These are the field notes I collected while performing my Built Environment Description at the Clay Family Cemetery in the neighborhood of Kirkwood. In this instance, I decided to use the method we learned in class of creating two columns, one for objective and one for subjective, so that I could make sure I was only including the objective features of this site in my description.
This is, in my opinion, the most fascinating part of the entire mansion. These three painted-glass window panels were installed to depict the rise and fall of the confederacy. There was a lot of southern nationalism around this time in history as the southern surrender was approaching it’s 40th anniversary and several Confederate generals died right around this time. The first panel depicts the inauguration of Confederate president Jefferson Davis above and the Battle of Fort Sumter below. The second panel shows the Confederate victory at the First Battle of Manassas with “Stonewall” Jackson earning his nickname. Finally, the third panel depicts Confederate General Robert E. Lee saying goodbye to his soldiers right before departing to go sign the terms of surrender at Appomattox Courthouse. The level of detail of these fixtures is absolutely incredible; you can get up close and see the individual soldiers and details of their faces and uniforms. All three windows are divided by portraits of over a dozen important Confederate figures.
Finally, this last window kind of put into perspective the mindset of the architect and of Amos Giles Rhodes when this house was being designed. This window is in a small closet below the staircase and the rest of the windows and was supposed to be symbolic of taking down the Confederate Flag and storing it away in order to let go of the past while still honoring the sense of southern heritage that many southerners then and now associate with the Confederacy.
The contrast between different styles of interior decoration in the home give indication of their purpose. The grandiose front rooms (dining room, Parlor, etc.) have some paintings on the walls and ceilings or expensive wall paper and were intended to be used for entertaining guests, while this out-of-the-way back room is very sparse except for some woodwork around the door frame.
Another captivating chapter in the history of the Rhodes Hall came in 1937 when Atlanta’s first shopping center, Rhodes Center, was opened. It consisted of one story marble-faced store fronts running along the north, west and south perimeters of the property. In an interesting combination of private-residence-turned-government-property mixed with retail space, this is a perfect example of how the changing needs of a community affects the built environment it occupies. Today only the vacant buildings along the south side of the plot remain as a visage of the once bustling strip mall.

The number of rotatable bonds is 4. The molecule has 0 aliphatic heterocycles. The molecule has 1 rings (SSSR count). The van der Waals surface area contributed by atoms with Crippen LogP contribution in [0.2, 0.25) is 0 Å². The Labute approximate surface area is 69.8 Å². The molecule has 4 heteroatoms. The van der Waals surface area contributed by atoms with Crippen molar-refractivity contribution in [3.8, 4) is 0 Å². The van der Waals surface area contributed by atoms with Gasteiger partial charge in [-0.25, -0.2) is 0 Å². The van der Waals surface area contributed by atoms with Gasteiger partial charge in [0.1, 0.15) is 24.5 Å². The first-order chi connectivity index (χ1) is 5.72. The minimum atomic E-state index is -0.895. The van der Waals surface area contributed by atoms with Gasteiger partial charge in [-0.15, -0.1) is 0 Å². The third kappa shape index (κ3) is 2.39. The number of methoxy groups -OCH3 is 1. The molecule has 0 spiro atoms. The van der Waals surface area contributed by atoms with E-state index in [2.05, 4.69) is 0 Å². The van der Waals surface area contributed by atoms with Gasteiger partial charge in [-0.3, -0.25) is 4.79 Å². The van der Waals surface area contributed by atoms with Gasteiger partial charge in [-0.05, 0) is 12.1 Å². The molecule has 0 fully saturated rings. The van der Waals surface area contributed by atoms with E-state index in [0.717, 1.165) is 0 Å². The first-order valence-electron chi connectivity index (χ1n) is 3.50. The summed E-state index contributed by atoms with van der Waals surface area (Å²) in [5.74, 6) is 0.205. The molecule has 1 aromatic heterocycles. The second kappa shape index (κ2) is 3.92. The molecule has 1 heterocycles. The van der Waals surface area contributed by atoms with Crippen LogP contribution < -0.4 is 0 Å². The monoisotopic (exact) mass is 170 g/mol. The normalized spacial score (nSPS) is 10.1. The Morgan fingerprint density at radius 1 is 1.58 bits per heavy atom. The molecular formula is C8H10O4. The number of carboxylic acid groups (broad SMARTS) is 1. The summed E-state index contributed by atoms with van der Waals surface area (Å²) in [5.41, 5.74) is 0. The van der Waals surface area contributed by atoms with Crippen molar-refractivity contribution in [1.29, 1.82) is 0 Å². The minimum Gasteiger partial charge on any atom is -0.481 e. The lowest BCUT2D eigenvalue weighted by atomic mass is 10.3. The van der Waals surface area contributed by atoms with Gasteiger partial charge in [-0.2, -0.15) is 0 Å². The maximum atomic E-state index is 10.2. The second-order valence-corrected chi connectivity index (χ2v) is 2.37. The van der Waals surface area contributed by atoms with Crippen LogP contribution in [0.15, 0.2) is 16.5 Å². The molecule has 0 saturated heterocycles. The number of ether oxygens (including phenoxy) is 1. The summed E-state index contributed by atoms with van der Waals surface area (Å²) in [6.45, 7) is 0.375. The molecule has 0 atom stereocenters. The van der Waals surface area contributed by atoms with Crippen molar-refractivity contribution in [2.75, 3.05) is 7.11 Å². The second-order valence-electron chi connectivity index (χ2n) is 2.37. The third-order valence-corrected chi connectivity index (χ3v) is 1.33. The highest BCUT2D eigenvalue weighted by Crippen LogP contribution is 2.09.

The first thing I noticed when walking into the house is the stained glass window above the front door bearing the overlapped letters “AGR”, the initials of Amos Giles Rhodes (which seemed slightly egotistical to me). The next thing you see after passing the threshold of the front entrance is the expansive, very open landing area/living room with exquisite woodworking on the walls and scenes from the Georgian and Floridian coast painted along the tops of the walls. The vaulted ceiling holds light bulbs in each individual square compartment which was a very novel feature for homes at the time. The room contains the large semi-circle grand staircase to the left and is topped off with a large wood burning fireplace (unique in that fact as most of the other fireplaces are coal-burning). Another impressive feature of this room is the Banister on the stair-case, which is carved into a very ornate lion with a shield displayed across it’s chest. The house had a slight antique-esque smell that is only ever authentically produced by buildings that are similar in age to this one. This smell is very much that of aging wood, something to be expected of Rhodes Hall as the interior is rife with wooden ornamentation (the most striking of which being the massive mahogany grand staircase). This earthy, postbellum atmosphere is completed by the signature creaking and protesting of the still-original floorboards as one walks across them, especially on the staircases.
One fascinating recurring feature of this estate was the mosaic tiling around the 12 fireplaces. They all still have the original stone work and show varying degrees of age and use.
For my Interior Built Environment Description I chose the Rhodes Hall, the Late-Victorian home also known as “The Castle on Peachtree Street”. The house was built by Amos Giles Rhodes in 1904 with the fortune he amassed through his founding of the Rhodes Furniture. Rhodes decided on a Romanesque-Revival architectural style after being inspired by castles in the Rhineland during a trip to Europe, with the outer facade of the building being composed entirely of granite from Stone Mountain.
One of the first things to strike me when I saw the Rhodes Hall from the street after arriving with a few minutes to spare before my 1:00 pm tour was how out of place it looked in the modern cityscape; it’s next-door neighbor is a branch of the “EquiFax” firm with more modern office buildings and a gas station in the immediate area. It gives off an interesting “southern aristocracy” kind of atmosphere with a wrap-around porch combined with the castle architecture and courtyard style front lawn. The sounds from the exterior of the house consists mostly of the hum of traffic and pedestrians.